Price’s work, when it works, puts into focus the “dispersion” of objects, images, and ideas through visual culture – of which the art market is just a part. The essay and the works have more interesting things to say about the market than the populist thing. But more to the point, they’re about more than the market.

    The whole piece is grounded in a superficial understanding of this Price series and Price’s work in general. With a little intellectual dishonesty to boot.

  • Michelle Obama

    The analysis in that Tom Moody quote is off.

    It takes a narrow slice out of the arguments that run through Price’s work and essays and takes them out of context to make a straw target out of them.

    Price’s work, when it works, puts into focus the “dispersion” of objects, images, and ideas through visual culture – of which the art market is just a part. The essay and the works have more interesting things to say about the market than the populist thing. But more to the point, they’re about more than the market.

    The whole piece is grounded in a superficial understanding of this Price series and Price’s work in general. With a little intellectual dishonesty to boot.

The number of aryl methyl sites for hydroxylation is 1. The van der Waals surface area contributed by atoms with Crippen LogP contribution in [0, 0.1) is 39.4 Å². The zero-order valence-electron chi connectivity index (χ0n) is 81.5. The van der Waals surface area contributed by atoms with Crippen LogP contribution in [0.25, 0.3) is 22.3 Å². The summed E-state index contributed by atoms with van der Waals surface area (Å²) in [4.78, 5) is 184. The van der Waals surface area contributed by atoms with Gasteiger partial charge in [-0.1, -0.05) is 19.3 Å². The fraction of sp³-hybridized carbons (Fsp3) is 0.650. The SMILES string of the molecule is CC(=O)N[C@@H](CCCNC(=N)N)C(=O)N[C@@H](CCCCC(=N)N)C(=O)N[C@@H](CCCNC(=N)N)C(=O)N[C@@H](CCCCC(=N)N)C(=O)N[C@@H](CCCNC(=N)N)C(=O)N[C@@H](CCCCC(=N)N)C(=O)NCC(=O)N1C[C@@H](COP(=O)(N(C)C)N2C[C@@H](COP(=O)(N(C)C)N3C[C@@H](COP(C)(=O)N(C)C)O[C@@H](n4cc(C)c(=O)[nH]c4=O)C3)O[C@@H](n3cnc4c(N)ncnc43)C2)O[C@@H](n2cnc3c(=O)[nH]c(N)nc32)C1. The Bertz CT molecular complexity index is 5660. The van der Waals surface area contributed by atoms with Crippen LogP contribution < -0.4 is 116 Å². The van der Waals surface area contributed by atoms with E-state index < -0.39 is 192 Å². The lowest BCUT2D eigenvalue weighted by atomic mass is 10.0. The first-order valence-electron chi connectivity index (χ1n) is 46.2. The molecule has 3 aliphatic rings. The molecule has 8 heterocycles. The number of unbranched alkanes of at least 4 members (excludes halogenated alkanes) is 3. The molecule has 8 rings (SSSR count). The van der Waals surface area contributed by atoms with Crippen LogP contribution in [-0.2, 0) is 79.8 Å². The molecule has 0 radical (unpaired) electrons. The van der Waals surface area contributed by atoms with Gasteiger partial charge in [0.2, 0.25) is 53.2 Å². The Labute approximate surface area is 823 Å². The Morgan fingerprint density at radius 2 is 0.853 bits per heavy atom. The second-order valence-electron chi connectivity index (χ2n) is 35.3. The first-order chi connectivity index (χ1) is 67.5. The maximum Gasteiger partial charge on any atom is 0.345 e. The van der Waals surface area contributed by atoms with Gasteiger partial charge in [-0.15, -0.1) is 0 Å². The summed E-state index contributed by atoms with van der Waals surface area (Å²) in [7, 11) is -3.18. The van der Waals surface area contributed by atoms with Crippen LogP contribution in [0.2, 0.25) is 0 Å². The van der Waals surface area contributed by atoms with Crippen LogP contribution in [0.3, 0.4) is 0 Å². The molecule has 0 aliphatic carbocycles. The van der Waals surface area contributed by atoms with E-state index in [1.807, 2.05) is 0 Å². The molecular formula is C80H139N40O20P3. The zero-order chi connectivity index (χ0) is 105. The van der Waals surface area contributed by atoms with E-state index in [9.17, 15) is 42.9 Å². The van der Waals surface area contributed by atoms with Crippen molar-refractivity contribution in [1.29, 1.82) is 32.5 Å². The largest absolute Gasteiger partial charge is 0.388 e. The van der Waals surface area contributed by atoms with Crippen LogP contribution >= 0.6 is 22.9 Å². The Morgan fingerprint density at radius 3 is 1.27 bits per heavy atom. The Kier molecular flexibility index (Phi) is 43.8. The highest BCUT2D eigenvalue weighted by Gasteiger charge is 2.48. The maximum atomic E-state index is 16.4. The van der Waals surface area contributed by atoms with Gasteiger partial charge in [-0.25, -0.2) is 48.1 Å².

• Michelle Obama

    The analysis in that Tom Moody quote is off.

    It takes a narrow slice out of the arguments that run through Price’s work and essays and takes them out of context to make a straw target out of them.

    Price’s work, when it works, puts into focus the “dispersion” of objects, images, and ideas through visual culture – of which the art market is just a part. The essay and the works have more interesting things to say about the market than the populist thing. But more to the point, they’re about more than the market.

    The whole piece is grounded in a superficial understanding of this Price series and Price’s work in general. With a little intellectual dishonesty to boot.

  • http://tommoody.us tom moody

    Hi, Michelle,
    We’ll take on faith that Price’s work and essays “have more interesting things to say” since you haven’t told us what any of those things are.
    As for the accusations of dishonesty and creating straw people, I hope you feel better: you clearly needed to vent.
    Best, Tom

  • http://tommoody.us tom moody

    Hi, Michelle,
    We’ll take on faith that Price’s work and essays “have more interesting things to say” since you haven’t told us what any of those things are.
    As for the accusations of dishonesty and creating straw people, I hope you feel better: you clearly needed to vent.
    Best, Tom

  • http://tommoody.us tom moody

    Hi, Michelle,
    We’ll take on faith that Price’s work and essays “have more interesting things to say” since you haven’t told us what any of those things are.
    As for the accusations of dishonesty and creating straw people, I hope you feel better: you clearly needed to vent.
    Best, Tom

  • http://tommoody.us tom moody

    Hi, Michelle,
    We’ll take on faith that Price’s work and essays “have more interesting things to say” since you haven’t told us what any of those things are.
    As for the accusations of dishonesty and creating straw people, I hope you feel better: you clearly needed to vent.
    Best, Tom